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The Last Hurrah?
"Lawrence of Arabia" in Super Panavision 70 at the Somerville Theatre, Boston, USA

The 70mm Newsletter
Written and photographed by: Jonathan Kleefield, M.D., Boston, USADate: 17.06.2024
In an interview recorded for a DVD version of "Lawrence of Arabia," Steven Spielberg claimed it was that particular movie which stimulated him to pursue his now-legendary directorial career. While the outcome of my first viewing of this film in 1963 did not have a result of similar magnitude, I feel that experience was one of the highlights of my cinematic life. I have indicated such an impression in previous articles I have penned for this journal.

• Go to
Eighteen Years Later
• Go to A Nostalgic View of 70mm in New York City - 1950-1970
• Go to Showcase Presentations in Boston

Because of my affection for this film, I have seen it multiple times in theaters, including the 1989 photochemical restoration discussed below. I have owned nearly every video format of it as the technology evolved, now having a 4K Blu Ray disc to watch in my small home theater, also described in a previous article for this journal. Both the 2012 Blu Ray disc and the present 4K version were created after a meticulous video restoration supervised by Grover Crisp, a high-ranking official at Sony Pictures, which had bought the original production company, Columbia Pictures. Consequently, the quality of the video images is pretty much the current standard for comparison. Nevertheless, we owe a debt to Robert Harris, who intervened just in time in the late 80’s to perform an exacting, exhaustive photochemical restoration, which literally saved the film’s life, as it was close to being irretrievably deteriorated (for that time, when digital repair techniques were not yet available). It turns out that this motion picture was to be shown at the Somerville Theatre using the two Norelco DP70 projectors Mr. Harris had owned during his herculean effort to save the film. So seeing it that way was surely a special experience!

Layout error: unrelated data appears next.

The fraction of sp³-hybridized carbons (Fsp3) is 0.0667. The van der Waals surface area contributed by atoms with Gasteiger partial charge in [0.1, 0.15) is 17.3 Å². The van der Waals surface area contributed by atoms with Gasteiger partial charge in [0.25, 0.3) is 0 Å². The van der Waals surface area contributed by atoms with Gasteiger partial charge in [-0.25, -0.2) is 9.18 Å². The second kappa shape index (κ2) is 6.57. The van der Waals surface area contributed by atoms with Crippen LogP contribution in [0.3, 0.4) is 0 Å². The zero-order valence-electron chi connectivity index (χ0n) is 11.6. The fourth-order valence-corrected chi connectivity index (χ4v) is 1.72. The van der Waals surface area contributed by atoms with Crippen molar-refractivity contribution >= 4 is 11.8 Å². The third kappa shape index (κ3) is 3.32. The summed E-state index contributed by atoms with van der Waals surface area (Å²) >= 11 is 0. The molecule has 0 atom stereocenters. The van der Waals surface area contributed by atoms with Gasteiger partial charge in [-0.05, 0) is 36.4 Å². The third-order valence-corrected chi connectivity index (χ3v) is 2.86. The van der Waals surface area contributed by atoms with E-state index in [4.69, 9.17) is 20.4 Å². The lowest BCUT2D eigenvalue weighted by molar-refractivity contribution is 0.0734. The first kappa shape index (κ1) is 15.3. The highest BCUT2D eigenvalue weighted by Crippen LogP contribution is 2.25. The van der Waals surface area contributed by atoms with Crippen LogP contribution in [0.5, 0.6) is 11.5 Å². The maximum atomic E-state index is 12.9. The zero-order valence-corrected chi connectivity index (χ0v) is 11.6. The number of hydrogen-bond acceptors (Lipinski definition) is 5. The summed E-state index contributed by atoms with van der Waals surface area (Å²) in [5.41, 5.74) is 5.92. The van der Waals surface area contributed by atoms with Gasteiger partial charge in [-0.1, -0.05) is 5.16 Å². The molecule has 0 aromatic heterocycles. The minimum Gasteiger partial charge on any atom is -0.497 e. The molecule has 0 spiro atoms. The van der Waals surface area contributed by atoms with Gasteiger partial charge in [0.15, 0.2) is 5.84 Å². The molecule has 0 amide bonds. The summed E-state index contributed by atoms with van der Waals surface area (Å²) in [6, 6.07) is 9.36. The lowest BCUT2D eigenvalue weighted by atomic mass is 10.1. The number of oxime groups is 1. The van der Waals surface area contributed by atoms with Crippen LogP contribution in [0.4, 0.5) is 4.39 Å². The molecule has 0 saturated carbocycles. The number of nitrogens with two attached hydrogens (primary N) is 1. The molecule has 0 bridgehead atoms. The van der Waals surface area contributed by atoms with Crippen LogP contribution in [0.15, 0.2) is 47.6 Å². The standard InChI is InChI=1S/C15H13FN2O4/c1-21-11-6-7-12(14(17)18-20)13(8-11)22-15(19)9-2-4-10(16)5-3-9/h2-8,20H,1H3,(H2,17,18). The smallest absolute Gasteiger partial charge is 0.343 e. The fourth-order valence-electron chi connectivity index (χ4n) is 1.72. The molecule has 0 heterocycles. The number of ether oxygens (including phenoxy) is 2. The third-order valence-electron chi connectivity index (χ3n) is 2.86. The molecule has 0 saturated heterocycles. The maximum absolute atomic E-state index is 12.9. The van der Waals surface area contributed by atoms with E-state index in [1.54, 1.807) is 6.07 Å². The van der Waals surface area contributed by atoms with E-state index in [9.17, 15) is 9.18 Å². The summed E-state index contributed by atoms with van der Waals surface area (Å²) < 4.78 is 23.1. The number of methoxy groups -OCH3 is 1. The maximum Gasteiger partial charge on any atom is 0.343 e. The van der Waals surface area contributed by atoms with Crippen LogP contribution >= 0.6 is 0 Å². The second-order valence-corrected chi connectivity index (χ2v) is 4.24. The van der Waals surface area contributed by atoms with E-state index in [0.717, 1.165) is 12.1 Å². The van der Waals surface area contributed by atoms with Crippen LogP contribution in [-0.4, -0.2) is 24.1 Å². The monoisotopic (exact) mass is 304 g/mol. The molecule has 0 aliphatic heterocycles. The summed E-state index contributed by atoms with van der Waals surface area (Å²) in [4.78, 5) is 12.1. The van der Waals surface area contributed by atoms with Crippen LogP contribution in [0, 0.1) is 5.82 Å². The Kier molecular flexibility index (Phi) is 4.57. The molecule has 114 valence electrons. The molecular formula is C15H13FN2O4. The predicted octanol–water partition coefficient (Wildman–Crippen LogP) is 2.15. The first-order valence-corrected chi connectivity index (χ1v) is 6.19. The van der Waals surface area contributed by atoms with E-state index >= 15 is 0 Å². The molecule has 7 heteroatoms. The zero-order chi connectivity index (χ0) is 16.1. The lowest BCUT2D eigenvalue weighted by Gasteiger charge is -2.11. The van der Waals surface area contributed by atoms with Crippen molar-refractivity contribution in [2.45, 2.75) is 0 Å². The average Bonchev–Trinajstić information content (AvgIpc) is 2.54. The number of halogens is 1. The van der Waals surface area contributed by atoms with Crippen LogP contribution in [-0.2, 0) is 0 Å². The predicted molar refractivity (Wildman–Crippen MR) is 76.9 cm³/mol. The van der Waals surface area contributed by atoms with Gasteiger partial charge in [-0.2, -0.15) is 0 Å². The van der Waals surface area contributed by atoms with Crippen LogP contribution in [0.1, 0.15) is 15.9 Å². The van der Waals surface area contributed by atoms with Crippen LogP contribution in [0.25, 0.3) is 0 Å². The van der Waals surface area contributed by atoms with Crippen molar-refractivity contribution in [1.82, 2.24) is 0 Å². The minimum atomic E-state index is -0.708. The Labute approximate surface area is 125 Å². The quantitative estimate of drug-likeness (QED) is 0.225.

More in 70mm reading:

Eighteen Years Later

A Nostalgic View of 70mm in New York

in70mm.com News

Peripheral Vision, Scopes, Dimensions and Panoramas

in70mm.com's Library

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7OMM and Cinema Across the World

Now showing in 70mm in a theatre near you!

70mm Retro - Festivals and Screenings
At this journal editor’s prompting, I made a trip a few days ago to the Somerville Theater, an approximately 700 seat facility which has had extensive restoration and systems updating. It is located in Davis Square, which actually is triangular in shape. The building housing the theater dates from 1914. A superb history of the Somerville is available on their website, so I will not repeat the extensive information available within it. The theater is about six miles from the center of Boston, and immediately contiguous to convenient public transportation.

The occasion of my visit to see “Lawrence” was part of their annual 70mm Film Festival. Before the movie was shown, the Lead Projectionist, David Kornfeld, appeared on stage, and briefly recounted the film’s history, including its somewhat inaccurate portrayal of events at the time, as well as casting the over six foot tall Peter O’Toole as Lawrence, who in fact was quite short in stature.